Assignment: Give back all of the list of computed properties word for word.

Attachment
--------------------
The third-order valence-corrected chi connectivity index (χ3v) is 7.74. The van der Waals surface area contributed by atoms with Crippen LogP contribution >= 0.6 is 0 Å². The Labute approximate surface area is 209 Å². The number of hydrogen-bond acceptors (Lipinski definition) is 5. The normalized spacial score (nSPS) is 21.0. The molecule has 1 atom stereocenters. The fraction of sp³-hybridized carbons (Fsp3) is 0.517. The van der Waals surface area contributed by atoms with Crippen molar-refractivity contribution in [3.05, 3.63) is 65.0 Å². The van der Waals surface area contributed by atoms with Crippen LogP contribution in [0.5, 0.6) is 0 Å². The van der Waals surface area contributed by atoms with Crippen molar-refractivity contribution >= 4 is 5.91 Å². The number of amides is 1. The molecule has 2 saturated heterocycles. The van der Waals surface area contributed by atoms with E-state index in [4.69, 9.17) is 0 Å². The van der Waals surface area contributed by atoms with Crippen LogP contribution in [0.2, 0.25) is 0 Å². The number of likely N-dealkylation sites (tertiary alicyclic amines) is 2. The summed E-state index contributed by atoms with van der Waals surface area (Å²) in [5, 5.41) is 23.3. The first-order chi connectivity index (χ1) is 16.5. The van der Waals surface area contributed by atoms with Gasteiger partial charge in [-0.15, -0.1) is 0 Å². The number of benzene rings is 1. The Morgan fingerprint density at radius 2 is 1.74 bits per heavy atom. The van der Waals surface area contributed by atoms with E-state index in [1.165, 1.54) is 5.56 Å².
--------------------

The third-order valence-corrected chi connectivity index (χ3v) is 7.74. The van der Waals surface area contributed by atoms with Crippen LogP contribution >= 0.6 is 0 Å². The Labute approximate surface area is 209 Å². The number of hydrogen-bond acceptors (Lipinski definition) is 5. The normalized spacial score (nSPS) is 21.0. The molecule has 1 atom stereocenters. The fraction of sp³-hybridized carbons (Fsp3) is 0.517. The van der Waals surface area contributed by atoms with Crippen molar-refractivity contribution in [3.05, 3.63) is 65.0 Å². The van der Waals surface area contributed by atoms with Crippen LogP contribution in [0.5, 0.6) is 0 Å². The van der Waals surface area contributed by atoms with Crippen molar-refractivity contribution >= 4 is 5.91 Å². The number of amides is 1. The molecule has 2 saturated heterocycles. The van der Waals surface area contributed by atoms with E-state index in [4.69, 9.17) is 0 Å². The van der Waals surface area contributed by atoms with Crippen LogP contribution in [0.2, 0.25) is 0 Å². The number of likely N-dealkylation sites (tertiary alicyclic amines) is 2. The summed E-state index contributed by atoms with van der Waals surface area (Å²) in [5, 5.41) is 23.3. The first-order chi connectivity index (χ1) is 16.5. The van der Waals surface area contributed by atoms with Gasteiger partial charge in [-0.15, -0.1) is 0 Å². The number of benzene rings is 1. The Morgan fingerprint density at radius 2 is 1.74 bits per heavy atom. The van der Waals surface area contributed by atoms with E-state index in [1.165, 1.54) is 5.56 Å².